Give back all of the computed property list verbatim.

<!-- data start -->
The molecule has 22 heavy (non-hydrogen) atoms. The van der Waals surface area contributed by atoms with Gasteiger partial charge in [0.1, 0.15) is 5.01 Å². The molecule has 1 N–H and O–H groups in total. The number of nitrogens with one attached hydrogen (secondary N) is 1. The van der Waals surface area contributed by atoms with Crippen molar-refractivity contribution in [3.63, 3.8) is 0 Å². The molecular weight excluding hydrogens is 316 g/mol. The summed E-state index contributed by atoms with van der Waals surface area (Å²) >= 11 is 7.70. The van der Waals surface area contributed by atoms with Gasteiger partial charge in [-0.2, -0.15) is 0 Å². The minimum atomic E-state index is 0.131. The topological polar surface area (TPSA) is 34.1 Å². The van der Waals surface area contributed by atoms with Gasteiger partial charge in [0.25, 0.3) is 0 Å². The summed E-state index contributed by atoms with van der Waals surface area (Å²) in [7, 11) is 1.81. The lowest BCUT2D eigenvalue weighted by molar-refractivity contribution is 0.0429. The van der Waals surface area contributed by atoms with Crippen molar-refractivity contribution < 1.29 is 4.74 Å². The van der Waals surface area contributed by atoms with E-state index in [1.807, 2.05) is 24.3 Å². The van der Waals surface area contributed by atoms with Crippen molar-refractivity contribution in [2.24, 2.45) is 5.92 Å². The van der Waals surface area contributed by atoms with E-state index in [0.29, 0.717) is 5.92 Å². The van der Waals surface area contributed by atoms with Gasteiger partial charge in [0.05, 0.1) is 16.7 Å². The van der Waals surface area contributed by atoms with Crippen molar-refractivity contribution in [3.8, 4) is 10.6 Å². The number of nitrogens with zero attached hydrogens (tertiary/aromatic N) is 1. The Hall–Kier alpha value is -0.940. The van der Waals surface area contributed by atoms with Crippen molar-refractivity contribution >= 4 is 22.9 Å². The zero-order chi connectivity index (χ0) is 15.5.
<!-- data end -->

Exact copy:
The molecule has 22 heavy (non-hydrogen) atoms. The van der Waals surface area contributed by atoms with Gasteiger partial charge in [0.1, 0.15) is 5.01 Å². The molecule has 1 N–H and O–H groups in total. The number of nitrogens with one attached hydrogen (secondary N) is 1. The van der Waals surface area contributed by atoms with Crippen molar-refractivity contribution in [3.63, 3.8) is 0 Å². The molecular weight excluding hydrogens is 316 g/mol. The summed E-state index contributed by atoms with van der Waals surface area (Å²) >= 11 is 7.70. The van der Waals surface area contributed by atoms with Gasteiger partial charge in [-0.2, -0.15) is 0 Å². The minimum atomic E-state index is 0.131. The topological polar surface area (TPSA) is 34.1 Å². The van der Waals surface area contributed by atoms with Gasteiger partial charge in [0.25, 0.3) is 0 Å². The summed E-state index contributed by atoms with van der Waals surface area (Å²) in [7, 11) is 1.81. The lowest BCUT2D eigenvalue weighted by molar-refractivity contribution is 0.0429. The van der Waals surface area contributed by atoms with Crippen molar-refractivity contribution < 1.29 is 4.74 Å². The van der Waals surface area contributed by atoms with E-state index in [1.807, 2.05) is 24.3 Å². The van der Waals surface area contributed by atoms with Crippen molar-refractivity contribution in [2.24, 2.45) is 5.92 Å². The van der Waals surface area contributed by atoms with E-state index in [0.29, 0.717) is 5.92 Å². The van der Waals surface area contributed by atoms with Gasteiger partial charge in [0.05, 0.1) is 16.7 Å². The van der Waals surface area contributed by atoms with Crippen molar-refractivity contribution in [3.8, 4) is 10.6 Å². The number of nitrogens with zero attached hydrogens (tertiary/aromatic N) is 1. The Hall–Kier alpha value is -0.940. The van der Waals surface area contributed by atoms with Crippen molar-refractivity contribution >= 4 is 22.9 Å². The zero-order chi connectivity index (χ0) is 15.5.